Did the Dependent Coverage Expansion Increase Risky Substance Use Among Young Adults?

Published in: Drug and Alcohol Dependence Volume 178 (September 2017), Pages 556-561. doi: 10.1016/j.drugalcdep.2017.06.017

Posted on RAND.org on August 25, 2017

by Joshua Breslau, Hao Yu, Bing Han, Rosalie Liccardo Pacula, Rachel M. Burns, Bradley D. Stein

Read More

Access further information on this document at Drug and Alcohol Dependence Volume 178 (September 2017)

This article was published outside of RAND. The full text of the article can be found at the link above.

Background

The dependent coverage expansion (DCE) enacted through the Affordable Care Act increased health insurance coverage among young adults. Increasing insurance coverage in this age group has the potential for unintended consequences on risky substance use.

Methods

Repeated cross-sectional surveys were used to compare change in substance use during the period the DCE was implemented in the 19–25 year old target age group (Pre-DCE n = 15,772, Post-DCE n = 22,719) with contemporaneous change in a slightly older age group that was not targeted by the policy (Pre-DCE = 19,851, Post-DCE n = 28,157). Outcomes include 11 measures of alcohol, illicit drug and cigarette use. Statistical controls were included for demographic and socioeconomic factors and for early initiation of substance use to adjust for historical trends in developmental trajectories.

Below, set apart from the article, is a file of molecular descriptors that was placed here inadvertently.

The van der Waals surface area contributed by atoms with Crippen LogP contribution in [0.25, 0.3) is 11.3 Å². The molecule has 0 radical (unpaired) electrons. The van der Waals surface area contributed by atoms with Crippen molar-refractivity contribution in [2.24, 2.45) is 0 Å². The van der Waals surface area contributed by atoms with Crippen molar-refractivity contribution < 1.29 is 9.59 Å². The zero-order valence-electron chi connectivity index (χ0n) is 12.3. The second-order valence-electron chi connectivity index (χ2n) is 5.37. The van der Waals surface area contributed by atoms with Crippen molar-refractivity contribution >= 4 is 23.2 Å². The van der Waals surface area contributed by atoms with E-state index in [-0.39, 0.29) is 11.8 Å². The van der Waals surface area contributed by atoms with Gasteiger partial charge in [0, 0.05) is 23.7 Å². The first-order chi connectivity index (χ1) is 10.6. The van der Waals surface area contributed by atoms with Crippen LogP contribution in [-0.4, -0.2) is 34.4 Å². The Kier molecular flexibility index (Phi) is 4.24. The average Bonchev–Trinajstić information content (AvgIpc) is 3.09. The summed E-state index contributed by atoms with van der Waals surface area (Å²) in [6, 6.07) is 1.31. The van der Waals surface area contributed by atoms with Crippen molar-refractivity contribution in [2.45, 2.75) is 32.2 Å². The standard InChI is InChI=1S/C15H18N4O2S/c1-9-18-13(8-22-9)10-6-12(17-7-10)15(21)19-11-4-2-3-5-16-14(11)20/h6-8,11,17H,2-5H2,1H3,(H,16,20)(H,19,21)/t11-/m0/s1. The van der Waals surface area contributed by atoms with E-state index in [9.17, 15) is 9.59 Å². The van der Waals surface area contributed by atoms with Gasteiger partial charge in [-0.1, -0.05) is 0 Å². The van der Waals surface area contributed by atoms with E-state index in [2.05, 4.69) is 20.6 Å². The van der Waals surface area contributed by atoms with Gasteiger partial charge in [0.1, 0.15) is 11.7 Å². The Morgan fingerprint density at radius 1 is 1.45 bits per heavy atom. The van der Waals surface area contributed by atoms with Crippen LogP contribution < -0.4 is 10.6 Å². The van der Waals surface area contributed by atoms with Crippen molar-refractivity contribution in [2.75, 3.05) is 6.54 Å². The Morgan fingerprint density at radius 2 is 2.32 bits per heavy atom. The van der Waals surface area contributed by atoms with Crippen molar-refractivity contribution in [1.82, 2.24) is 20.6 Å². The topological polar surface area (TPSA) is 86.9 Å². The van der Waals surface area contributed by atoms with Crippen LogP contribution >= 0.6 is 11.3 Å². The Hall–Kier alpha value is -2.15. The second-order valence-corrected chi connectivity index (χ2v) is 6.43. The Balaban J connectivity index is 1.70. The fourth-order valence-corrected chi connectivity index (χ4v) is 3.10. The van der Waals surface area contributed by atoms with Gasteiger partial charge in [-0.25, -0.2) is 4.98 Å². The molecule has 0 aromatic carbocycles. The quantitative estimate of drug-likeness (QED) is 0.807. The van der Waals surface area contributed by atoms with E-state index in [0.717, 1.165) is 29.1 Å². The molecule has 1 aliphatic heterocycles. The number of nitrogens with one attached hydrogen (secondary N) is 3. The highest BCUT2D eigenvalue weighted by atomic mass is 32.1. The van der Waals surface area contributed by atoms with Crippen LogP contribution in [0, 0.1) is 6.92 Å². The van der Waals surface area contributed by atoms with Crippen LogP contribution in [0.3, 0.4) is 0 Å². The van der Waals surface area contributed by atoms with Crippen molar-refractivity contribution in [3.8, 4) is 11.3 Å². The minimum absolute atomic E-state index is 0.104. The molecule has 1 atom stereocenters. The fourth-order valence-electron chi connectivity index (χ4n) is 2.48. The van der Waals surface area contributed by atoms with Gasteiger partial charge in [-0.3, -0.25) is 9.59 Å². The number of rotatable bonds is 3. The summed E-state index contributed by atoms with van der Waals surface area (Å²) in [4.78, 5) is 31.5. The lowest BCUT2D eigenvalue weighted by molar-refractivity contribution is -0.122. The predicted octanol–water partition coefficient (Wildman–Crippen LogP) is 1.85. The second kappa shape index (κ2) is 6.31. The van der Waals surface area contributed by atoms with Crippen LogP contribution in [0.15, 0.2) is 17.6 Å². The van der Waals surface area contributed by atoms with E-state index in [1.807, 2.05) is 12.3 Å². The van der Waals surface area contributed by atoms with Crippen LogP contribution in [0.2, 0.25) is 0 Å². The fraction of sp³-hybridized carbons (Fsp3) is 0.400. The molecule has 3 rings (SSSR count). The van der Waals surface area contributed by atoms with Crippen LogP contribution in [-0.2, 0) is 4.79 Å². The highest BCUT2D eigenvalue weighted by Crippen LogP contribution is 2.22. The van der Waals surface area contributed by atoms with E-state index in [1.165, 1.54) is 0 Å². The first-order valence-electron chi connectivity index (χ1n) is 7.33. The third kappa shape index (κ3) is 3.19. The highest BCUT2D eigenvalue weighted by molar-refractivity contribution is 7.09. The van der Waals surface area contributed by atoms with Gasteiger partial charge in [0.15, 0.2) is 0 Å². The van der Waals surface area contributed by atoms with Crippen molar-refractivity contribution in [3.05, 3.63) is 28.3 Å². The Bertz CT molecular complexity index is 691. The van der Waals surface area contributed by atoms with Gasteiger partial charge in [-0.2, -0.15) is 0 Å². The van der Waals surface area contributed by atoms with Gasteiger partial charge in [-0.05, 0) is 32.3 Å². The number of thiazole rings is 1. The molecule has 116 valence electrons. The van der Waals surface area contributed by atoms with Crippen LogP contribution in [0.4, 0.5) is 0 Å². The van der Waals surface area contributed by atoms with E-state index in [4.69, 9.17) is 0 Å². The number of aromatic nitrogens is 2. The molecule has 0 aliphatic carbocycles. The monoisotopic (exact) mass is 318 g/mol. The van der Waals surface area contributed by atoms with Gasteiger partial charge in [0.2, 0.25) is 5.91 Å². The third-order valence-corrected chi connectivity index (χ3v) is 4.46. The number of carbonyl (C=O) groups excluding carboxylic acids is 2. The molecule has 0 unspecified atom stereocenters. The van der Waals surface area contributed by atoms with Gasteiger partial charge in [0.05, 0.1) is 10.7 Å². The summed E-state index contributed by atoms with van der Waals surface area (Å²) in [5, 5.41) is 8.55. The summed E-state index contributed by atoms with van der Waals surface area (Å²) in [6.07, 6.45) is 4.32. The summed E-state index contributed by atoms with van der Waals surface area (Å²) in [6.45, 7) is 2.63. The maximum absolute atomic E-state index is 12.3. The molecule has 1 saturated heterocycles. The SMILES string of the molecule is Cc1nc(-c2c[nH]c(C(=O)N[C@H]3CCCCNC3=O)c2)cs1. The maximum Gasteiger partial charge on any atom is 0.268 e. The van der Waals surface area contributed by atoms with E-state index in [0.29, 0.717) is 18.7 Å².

Results

Risky substance use decreased in young adults relative to the older age group over the period that the DCE was implemented. However, statistical adjustment for initiation of substance use prior to age 18, which is prior to exposure to the DCE, accounted for the differences between the age groups. In adjusted models, associations between the DCE and substance use outcomes range from 0.96 to 1.08 with p-values ranging from 0.330 to 0.963.

Conclusions

Historical trends in initiation of substance use prior to age 18, not the DCE, account for change in risky substance use among 19–25 year olds relative to 26–34 year olds. The evidence does not support the suggestion that health insurance coverage would increase risky substance use among young adults.

Research conducted by

This report is part of the RAND Corporation external publication series. Many RAND studies are published in peer-reviewed scholarly journals, as chapters in commercial books, or as documents published by other organizations.

The RAND Corporation is a nonprofit institution that helps improve policy and decisionmaking through research and analysis. RAND's publications do not necessarily reflect the opinions of its research clients and sponsors.